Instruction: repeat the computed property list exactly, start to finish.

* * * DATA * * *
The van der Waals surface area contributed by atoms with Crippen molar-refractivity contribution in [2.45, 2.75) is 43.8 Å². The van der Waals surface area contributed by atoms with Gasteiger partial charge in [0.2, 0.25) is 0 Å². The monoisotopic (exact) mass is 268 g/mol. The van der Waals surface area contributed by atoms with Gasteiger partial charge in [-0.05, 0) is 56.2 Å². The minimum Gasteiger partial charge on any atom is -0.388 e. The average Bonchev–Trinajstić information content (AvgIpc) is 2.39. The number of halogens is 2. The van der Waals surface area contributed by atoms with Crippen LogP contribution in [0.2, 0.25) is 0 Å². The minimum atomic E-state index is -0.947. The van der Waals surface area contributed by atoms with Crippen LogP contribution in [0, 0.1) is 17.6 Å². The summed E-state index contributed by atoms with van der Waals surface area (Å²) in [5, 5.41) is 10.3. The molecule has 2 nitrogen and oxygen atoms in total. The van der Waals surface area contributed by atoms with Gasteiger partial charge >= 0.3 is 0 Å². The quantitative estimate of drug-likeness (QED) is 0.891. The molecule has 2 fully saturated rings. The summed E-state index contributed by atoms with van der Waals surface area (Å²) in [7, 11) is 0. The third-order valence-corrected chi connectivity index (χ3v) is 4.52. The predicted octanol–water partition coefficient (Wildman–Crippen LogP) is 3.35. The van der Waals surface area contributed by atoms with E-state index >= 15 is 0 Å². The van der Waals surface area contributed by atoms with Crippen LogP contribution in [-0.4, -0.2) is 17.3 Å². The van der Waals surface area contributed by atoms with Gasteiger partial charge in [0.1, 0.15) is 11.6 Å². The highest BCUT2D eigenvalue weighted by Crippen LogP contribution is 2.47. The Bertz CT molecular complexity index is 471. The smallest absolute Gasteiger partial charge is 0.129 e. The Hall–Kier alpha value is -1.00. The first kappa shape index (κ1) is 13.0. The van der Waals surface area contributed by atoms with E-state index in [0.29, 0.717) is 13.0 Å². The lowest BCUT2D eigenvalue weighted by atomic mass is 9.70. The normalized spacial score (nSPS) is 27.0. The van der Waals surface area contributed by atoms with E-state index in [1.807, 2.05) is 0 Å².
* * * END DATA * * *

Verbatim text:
The van der Waals surface area contributed by atoms with Crippen molar-refractivity contribution in [2.45, 2.75) is 43.8 Å². The van der Waals surface area contributed by atoms with Gasteiger partial charge in [0.2, 0.25) is 0 Å². The monoisotopic (exact) mass is 268 g/mol. The van der Waals surface area contributed by atoms with Gasteiger partial charge in [-0.05, 0) is 56.2 Å². The minimum Gasteiger partial charge on any atom is -0.388 e. The average Bonchev–Trinajstić information content (AvgIpc) is 2.39. The number of halogens is 2. The van der Waals surface area contributed by atoms with Crippen LogP contribution in [0.2, 0.25) is 0 Å². The minimum atomic E-state index is -0.947. The van der Waals surface area contributed by atoms with Crippen LogP contribution in [0, 0.1) is 17.6 Å². The summed E-state index contributed by atoms with van der Waals surface area (Å²) in [5, 5.41) is 10.3. The molecule has 2 nitrogen and oxygen atoms in total. The van der Waals surface area contributed by atoms with Gasteiger partial charge >= 0.3 is 0 Å². The quantitative estimate of drug-likeness (QED) is 0.891. The molecule has 2 fully saturated rings. The summed E-state index contributed by atoms with van der Waals surface area (Å²) in [7, 11) is 0. The third-order valence-corrected chi connectivity index (χ3v) is 4.52. The predicted octanol–water partition coefficient (Wildman–Crippen LogP) is 3.35. The van der Waals surface area contributed by atoms with E-state index >= 15 is 0 Å². The van der Waals surface area contributed by atoms with Crippen LogP contribution in [-0.4, -0.2) is 17.3 Å². The van der Waals surface area contributed by atoms with Gasteiger partial charge in [0.1, 0.15) is 11.6 Å². The highest BCUT2D eigenvalue weighted by Crippen LogP contribution is 2.47. The Bertz CT molecular complexity index is 471. The smallest absolute Gasteiger partial charge is 0.129 e. The Hall–Kier alpha value is -1.00. The first kappa shape index (κ1) is 13.0. The van der Waals surface area contributed by atoms with E-state index in [0.29, 0.717) is 13.0 Å². The lowest BCUT2D eigenvalue weighted by atomic mass is 9.70. The normalized spacial score (nSPS) is 27.0. The van der Waals surface area contributed by atoms with E-state index in [1.807, 2.05) is 0 Å².